Step 4: Device enumeration
To make things easy I have written some simple firmware to drive the device, you can use this to get going and also as a basis for understanding how the firmware operates.
Once you've got your first device running you will find it much easier to understand how you can adapt it for more complex applications.
The first is USB device enumeration - this complex sounding feat is in fact the initial communication with the USB host (your PC) when the device tells the host what it is and how it wishes to communicate.
USB communication is performed using 'endpoints' which send information either to the host or to the device. As well as setting up the communication channels the device must also pass its device name and two other important values: the VID and PID.
The VID is the Vendor ID and identifies the manufacturer of the device. To get your own VID you need to pay a thousand bucks or so to the USB standards body.
In this example we will use Microchip's VID to save the expense. If you are serious about producing and selling devices you will need to register one of your own.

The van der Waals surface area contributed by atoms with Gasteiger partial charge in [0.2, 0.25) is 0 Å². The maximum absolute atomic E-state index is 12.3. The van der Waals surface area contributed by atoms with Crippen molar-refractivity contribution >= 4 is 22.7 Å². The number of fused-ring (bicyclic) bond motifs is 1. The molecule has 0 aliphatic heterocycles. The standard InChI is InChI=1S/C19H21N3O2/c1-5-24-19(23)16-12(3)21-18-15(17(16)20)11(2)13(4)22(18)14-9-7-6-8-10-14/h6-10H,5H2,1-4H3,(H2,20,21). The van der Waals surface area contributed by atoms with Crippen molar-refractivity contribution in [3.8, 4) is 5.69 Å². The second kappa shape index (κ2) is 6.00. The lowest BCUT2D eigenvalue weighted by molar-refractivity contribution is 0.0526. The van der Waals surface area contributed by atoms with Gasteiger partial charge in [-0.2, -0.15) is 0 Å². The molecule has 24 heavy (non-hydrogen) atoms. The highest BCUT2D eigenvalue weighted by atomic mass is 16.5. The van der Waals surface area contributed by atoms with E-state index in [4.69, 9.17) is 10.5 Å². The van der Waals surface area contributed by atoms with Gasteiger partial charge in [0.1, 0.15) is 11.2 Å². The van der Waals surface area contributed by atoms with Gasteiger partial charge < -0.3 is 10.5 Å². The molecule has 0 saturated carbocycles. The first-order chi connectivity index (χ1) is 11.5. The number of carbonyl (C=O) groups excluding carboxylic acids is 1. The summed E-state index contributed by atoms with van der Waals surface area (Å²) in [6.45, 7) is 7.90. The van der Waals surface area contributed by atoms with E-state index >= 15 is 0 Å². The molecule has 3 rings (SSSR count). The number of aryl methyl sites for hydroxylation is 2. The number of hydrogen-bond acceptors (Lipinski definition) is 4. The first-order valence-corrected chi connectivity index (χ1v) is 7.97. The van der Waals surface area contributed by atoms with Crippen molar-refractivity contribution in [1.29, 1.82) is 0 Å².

The PID is the Product ID. Together with the VID they form a unique identifier for your device. When your device first enumerates Windows will store the VID and PID combination for the device; this is true even if you use a generic driver like the HID since it cuts down on the amount of time Windows needs to get your device ready.
This is important because, if you decide to change your device's enumeration information (add more endpoints, etc.), you will also need to at least change the PID before reconnecting otherwise you will get 'Device not started' errors even if you code is flawless (from experience I've noticed that Linux is not quite as fussy and tends not to complain if you keep the same VID/PID combination).